Each week, our writers break down a "Hot Topic" among the Michigan fans and allow them to express their opinions. Topics cover everything from rivalry games to team and fan apparel. Writers have their own opinion and readers are welcome to comment or contact them via Twitter with their thoughts.
Tyler Desy - Representing Those For Michigan Scheduling Neutral Site Games
1) Michigan....Alabama...Cowboy Stadium. Tell me you don't love it. I think this is a great thing for the fans, getting to see two powerhouses square off in a brand new stadium in Dallas. While I would love to see this game in Ann Arbor, Cowboy Stadium is pretty good too. Gives the fans a change of atmosphere, I think it gives us a bowl feel right out the gate. You gotta win the big games in a neutral setting at the end of the year, so why not go up against the defending national champions early on. It allows each school to be showcased in front of the whole country, see whose fans travel best and support their teams better. It also lets you measure where you are at talent wise. If you are getting scheduled these types of big games at the start of the season you are no slouch which means your program is going in the right direction and on the path to where they want to be. These are two of the most storied traditions in football and it's going to be some sight to play them in Cowboy Stadium. Michigan fans travel very well so I am anticipating one for the ages. Games like this give you a true measure of where your team is at and it also changes things up for the fans. This is definitely a strengh of schedule booster and if Michigan can win this game, it will automatically jump them up into the top 5 (in my eyes). I'm going to this game and I am crazy excited to see it. I've never been to Cowboy Stadium and it's something new that all of us fans get to experience. There's lots of places that Michigan hasn't played and it's going to be pretty cool to see them in different venues.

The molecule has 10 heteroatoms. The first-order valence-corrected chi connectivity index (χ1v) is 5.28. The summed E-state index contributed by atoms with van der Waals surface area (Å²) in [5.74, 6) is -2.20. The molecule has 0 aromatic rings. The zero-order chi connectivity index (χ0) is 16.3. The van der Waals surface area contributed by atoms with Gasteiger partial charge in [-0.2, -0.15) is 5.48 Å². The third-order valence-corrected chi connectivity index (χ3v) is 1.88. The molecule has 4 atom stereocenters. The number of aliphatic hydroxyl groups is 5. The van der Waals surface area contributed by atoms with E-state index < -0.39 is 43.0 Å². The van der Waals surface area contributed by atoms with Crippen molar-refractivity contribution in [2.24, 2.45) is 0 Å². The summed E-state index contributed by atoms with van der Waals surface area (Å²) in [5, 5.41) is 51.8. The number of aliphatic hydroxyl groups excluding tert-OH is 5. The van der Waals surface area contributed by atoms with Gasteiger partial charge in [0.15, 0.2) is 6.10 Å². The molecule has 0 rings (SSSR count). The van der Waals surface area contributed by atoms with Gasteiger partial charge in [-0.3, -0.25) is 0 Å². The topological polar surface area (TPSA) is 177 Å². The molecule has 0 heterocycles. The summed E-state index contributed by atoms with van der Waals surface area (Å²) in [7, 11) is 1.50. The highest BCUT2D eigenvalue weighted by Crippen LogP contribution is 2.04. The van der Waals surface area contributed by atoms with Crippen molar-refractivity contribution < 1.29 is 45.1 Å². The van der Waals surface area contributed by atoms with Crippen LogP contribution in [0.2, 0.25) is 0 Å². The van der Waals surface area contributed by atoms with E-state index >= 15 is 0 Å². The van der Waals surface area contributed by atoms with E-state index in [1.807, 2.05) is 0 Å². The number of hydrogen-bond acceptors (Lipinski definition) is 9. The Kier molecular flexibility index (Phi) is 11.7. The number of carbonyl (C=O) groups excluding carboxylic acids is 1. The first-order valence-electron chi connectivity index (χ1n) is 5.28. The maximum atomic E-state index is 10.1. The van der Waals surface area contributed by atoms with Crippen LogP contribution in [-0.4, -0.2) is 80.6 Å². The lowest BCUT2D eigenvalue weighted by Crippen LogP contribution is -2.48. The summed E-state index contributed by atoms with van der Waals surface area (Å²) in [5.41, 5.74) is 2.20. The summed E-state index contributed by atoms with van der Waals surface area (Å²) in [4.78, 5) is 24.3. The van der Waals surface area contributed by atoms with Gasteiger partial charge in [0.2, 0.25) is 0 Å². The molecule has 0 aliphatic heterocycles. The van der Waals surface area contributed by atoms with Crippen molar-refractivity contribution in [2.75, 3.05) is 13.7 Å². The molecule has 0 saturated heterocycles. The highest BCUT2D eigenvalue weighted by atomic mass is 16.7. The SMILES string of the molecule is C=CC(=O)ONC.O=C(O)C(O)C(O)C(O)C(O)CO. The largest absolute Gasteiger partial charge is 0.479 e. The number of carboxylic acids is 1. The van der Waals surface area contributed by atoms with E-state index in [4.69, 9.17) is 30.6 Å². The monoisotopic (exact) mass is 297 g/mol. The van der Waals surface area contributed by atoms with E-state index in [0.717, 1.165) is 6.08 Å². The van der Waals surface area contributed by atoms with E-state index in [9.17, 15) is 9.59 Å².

2) Recruiting. Playing in big time neutral site games is going to do wonders for recruiting. Having a top 10 class in 2012, and the #1 ranked class (as of now) for 2013 will surely be helped by these games. Recruits are going to love the idea of playing in the big stage right away. Playing a team like Alabama on neutral site like Cowboy Stadium is not only going to be an amazing experience for them, but will also get them and Michigan a lot more recognition then they would already get. With the level of talent coming in and this amazing coaching staff, Michigan looks to return to the upper echelant of college football and remain there for many years to come. With this recent success and what I believe will be continued success Michigan will be a attraction for these neutral site games more often. Beating big time programs in settings like this will only do more to real in more top notch recruits which will only help out the program. Fans like to see big time matchups and myself being a fan, am excited to see Michigan vs Alabama.
Thomas Beindit - Representing Those Against Michigan Scheduling Neutral Site Games